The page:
Sequels can be tricky business. Expectations are usually high because it was the success of the original that warrants a follow-up. More often than not the audience leaves unsatisfied. The Mummy’s Return suffers this curse more intensely than any invoked by Imhotep or the Scorpion King. Yes, the story is contrived with holes big enough to drive a starship through. Still I rather enjoyed this film. If you’re looking for logic then what are you doing watching a Mummy film anyway? If you are looking for a thrill ride then this film delivers a rollercoaster wild ride through Egypt. When you’re finished you’ll be calling for your Mummy.
Rick O’Connell (Fraser) now married to Evie (Weisz) and father to 8 year old Alex is still exploring tombs and getting into trouble. This time it’s Alex who wears a golden bracelet, once the property of the evil Scorpion King. The bracelet is a map of sorts leading the O’Connells and the obligatory bad guys, lead by the resurrected Imhotep, to an oasis where the Scorpion King waits to be brought back to lead his army over all the Earth. The bad guys are planning to use Imhotep to kill the Scorpion King (The Rock) and then use the evil army. The O’Connell’s are just trying to save the planet… again. O’Connell manages to destroy both evil monsters and saves the world.
The DVD’s primary audio track is Dolby Digital 5.1 track. This disc delivers an even more dynamic soundtrack than the original despite the inferiority of Alan Silvestri’s score to that of Goldsmith. The separation is dramatic and makes excellent use of all the speakers. Voices and sound details are accurate and clear. The bass is quite high and might require adjustment of your sub to avoid demolishing the walls of your room.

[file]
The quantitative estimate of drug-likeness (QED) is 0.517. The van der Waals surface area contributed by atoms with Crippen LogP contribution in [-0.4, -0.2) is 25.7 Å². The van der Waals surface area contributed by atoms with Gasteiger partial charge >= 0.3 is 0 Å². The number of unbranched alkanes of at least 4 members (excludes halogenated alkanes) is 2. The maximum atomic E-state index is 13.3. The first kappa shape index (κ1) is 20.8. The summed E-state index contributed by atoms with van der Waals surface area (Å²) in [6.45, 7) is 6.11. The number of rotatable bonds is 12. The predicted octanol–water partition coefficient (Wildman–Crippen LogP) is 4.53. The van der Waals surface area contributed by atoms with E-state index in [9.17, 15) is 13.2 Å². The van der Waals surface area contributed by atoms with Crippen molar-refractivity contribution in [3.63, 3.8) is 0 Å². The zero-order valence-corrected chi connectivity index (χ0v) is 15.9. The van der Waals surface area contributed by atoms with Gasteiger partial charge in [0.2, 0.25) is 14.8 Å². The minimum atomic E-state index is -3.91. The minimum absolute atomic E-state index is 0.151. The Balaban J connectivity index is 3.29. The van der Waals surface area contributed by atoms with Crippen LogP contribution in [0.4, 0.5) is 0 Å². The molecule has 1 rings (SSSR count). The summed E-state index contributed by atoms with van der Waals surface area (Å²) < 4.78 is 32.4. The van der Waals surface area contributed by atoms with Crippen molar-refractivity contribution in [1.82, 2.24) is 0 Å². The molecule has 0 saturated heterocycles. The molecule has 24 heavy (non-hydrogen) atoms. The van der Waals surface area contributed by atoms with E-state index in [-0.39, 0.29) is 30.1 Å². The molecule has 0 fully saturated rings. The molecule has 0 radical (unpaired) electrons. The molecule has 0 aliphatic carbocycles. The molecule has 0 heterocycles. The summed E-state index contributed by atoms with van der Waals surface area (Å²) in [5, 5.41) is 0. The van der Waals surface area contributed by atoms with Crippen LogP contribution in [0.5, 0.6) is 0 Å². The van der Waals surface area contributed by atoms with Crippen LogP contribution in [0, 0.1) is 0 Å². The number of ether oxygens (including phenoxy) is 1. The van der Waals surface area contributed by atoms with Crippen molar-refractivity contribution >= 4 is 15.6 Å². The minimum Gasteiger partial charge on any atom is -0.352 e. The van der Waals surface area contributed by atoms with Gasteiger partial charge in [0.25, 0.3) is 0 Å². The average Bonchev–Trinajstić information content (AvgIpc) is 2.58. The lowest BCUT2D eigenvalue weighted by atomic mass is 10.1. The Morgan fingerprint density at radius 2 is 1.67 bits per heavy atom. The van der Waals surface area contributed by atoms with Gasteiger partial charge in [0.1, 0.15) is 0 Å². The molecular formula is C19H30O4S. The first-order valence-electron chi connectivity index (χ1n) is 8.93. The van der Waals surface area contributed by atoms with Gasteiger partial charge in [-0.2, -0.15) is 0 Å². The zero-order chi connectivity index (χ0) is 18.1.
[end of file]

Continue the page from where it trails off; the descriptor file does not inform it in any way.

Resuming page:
There is commentary track by the same pair of Sommers and Ducsay. Once again they deliver an entertaining conversation with plenty of anecdotes and technical details. They willingly point out flaws in the production and are a very enjoyable listen.
The Mummy Returns is presented in its widescreen aspect ration of 2.35:1. If this film is superior to the first in any way it is in the quality of the print. The color reproduction is nothing short of brilliant. The wonderful costumes and sets are flowing with vibrant color that is not lost in the transfer. Inside shots prove true blacks and darker hues. There was apparently a great amount of care involved with the interior lighting and it is not lost in the DVD.
The extras on this disc are many but nothing to brag about. Universal has included more advertisements disguised as “bonus features” than any disc I have seen to date. These shameless plugs include ads for the upcoming “The Scorpion King” and Universals theme parks and rides, as well as video games. There is a music video and spot for a children’s cancer institute.
On the plus side there is a “Spotlight on Location” featurette that takes you on location with the cast and crew. Another lesson in Egyptology can be found in the text based Egyptology 201. The DVD-ROM sports a cool game demo and the usual links and text based stuff.
You really must approach this film as you would a thrill ride. If you do you will be treated to some of the best CGI work to date. There is some great cinematography on some great locations. The blimp at night is breathtaking. Ardeth Bey tells us: “The story is the journey… the destination is yet to be written.” Mummy 3 anyone?